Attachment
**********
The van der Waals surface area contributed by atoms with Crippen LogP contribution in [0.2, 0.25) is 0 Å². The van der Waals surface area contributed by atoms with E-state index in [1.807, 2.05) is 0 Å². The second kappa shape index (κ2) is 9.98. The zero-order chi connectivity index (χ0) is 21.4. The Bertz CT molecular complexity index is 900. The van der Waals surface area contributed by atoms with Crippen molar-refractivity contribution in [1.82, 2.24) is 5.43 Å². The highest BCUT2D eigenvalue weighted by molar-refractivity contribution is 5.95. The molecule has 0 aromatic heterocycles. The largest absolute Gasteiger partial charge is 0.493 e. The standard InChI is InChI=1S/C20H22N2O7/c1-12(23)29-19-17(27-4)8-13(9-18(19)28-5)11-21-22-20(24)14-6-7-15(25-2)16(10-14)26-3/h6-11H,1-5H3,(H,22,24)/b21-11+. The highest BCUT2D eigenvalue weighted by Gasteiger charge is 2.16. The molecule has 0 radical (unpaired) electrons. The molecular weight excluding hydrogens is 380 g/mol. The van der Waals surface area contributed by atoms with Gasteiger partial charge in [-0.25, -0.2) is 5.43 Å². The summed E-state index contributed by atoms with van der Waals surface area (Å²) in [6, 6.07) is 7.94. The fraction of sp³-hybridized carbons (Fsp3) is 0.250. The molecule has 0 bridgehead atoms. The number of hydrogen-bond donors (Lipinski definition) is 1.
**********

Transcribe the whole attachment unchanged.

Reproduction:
The van der Waals surface area contributed by atoms with Crippen LogP contribution in [0.2, 0.25) is 0 Å². The van der Waals surface area contributed by atoms with E-state index in [1.807, 2.05) is 0 Å². The second kappa shape index (κ2) is 9.98. The zero-order chi connectivity index (χ0) is 21.4. The Bertz CT molecular complexity index is 900. The van der Waals surface area contributed by atoms with Crippen molar-refractivity contribution in [1.82, 2.24) is 5.43 Å². The highest BCUT2D eigenvalue weighted by molar-refractivity contribution is 5.95. The molecule has 0 aromatic heterocycles. The largest absolute Gasteiger partial charge is 0.493 e. The standard InChI is InChI=1S/C20H22N2O7/c1-12(23)29-19-17(27-4)8-13(9-18(19)28-5)11-21-22-20(24)14-6-7-15(25-2)16(10-14)26-3/h6-11H,1-5H3,(H,22,24)/b21-11+. The highest BCUT2D eigenvalue weighted by Gasteiger charge is 2.16. The molecule has 0 radical (unpaired) electrons. The molecular weight excluding hydrogens is 380 g/mol. The van der Waals surface area contributed by atoms with Gasteiger partial charge in [-0.25, -0.2) is 5.43 Å². The summed E-state index contributed by atoms with van der Waals surface area (Å²) in [6, 6.07) is 7.94. The fraction of sp³-hybridized carbons (Fsp3) is 0.250. The molecule has 0 bridgehead atoms. The number of hydrogen-bond donors (Lipinski definition) is 1.